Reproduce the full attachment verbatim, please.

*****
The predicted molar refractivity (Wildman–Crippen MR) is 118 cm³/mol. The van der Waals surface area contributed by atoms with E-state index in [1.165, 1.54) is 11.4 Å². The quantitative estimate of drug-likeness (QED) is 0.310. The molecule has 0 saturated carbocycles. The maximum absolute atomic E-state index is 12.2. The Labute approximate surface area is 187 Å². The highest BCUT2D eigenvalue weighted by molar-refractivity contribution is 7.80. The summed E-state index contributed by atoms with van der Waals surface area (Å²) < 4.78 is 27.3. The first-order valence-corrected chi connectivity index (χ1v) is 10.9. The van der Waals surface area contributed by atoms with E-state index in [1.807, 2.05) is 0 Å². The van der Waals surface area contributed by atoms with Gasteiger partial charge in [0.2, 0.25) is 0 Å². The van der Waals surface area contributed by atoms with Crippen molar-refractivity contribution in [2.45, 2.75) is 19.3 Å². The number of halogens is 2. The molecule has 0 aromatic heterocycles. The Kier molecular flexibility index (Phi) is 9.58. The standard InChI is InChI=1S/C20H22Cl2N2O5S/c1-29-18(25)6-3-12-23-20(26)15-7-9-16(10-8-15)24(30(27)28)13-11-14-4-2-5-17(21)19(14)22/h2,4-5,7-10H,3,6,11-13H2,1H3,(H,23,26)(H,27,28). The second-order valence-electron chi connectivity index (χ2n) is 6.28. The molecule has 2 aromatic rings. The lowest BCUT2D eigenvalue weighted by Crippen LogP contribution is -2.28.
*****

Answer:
The predicted molar refractivity (Wildman–Crippen MR) is 118 cm³/mol. The van der Waals surface area contributed by atoms with E-state index in [1.165, 1.54) is 11.4 Å². The quantitative estimate of drug-likeness (QED) is 0.310. The molecule has 0 saturated carbocycles. The maximum absolute atomic E-state index is 12.2. The Labute approximate surface area is 187 Å². The highest BCUT2D eigenvalue weighted by molar-refractivity contribution is 7.80. The summed E-state index contributed by atoms with van der Waals surface area (Å²) < 4.78 is 27.3. The first-order valence-corrected chi connectivity index (χ1v) is 10.9. The van der Waals surface area contributed by atoms with E-state index in [1.807, 2.05) is 0 Å². The van der Waals surface area contributed by atoms with Gasteiger partial charge in [0.2, 0.25) is 0 Å². The van der Waals surface area contributed by atoms with Crippen molar-refractivity contribution in [2.45, 2.75) is 19.3 Å². The number of halogens is 2. The molecule has 0 aromatic heterocycles. The Kier molecular flexibility index (Phi) is 9.58. The standard InChI is InChI=1S/C20H22Cl2N2O5S/c1-29-18(25)6-3-12-23-20(26)15-7-9-16(10-8-15)24(30(27)28)13-11-14-4-2-5-17(21)19(14)22/h2,4-5,7-10H,3,6,11-13H2,1H3,(H,23,26)(H,27,28). The second-order valence-electron chi connectivity index (χ2n) is 6.28. The molecule has 2 aromatic rings. The lowest BCUT2D eigenvalue weighted by Crippen LogP contribution is -2.28.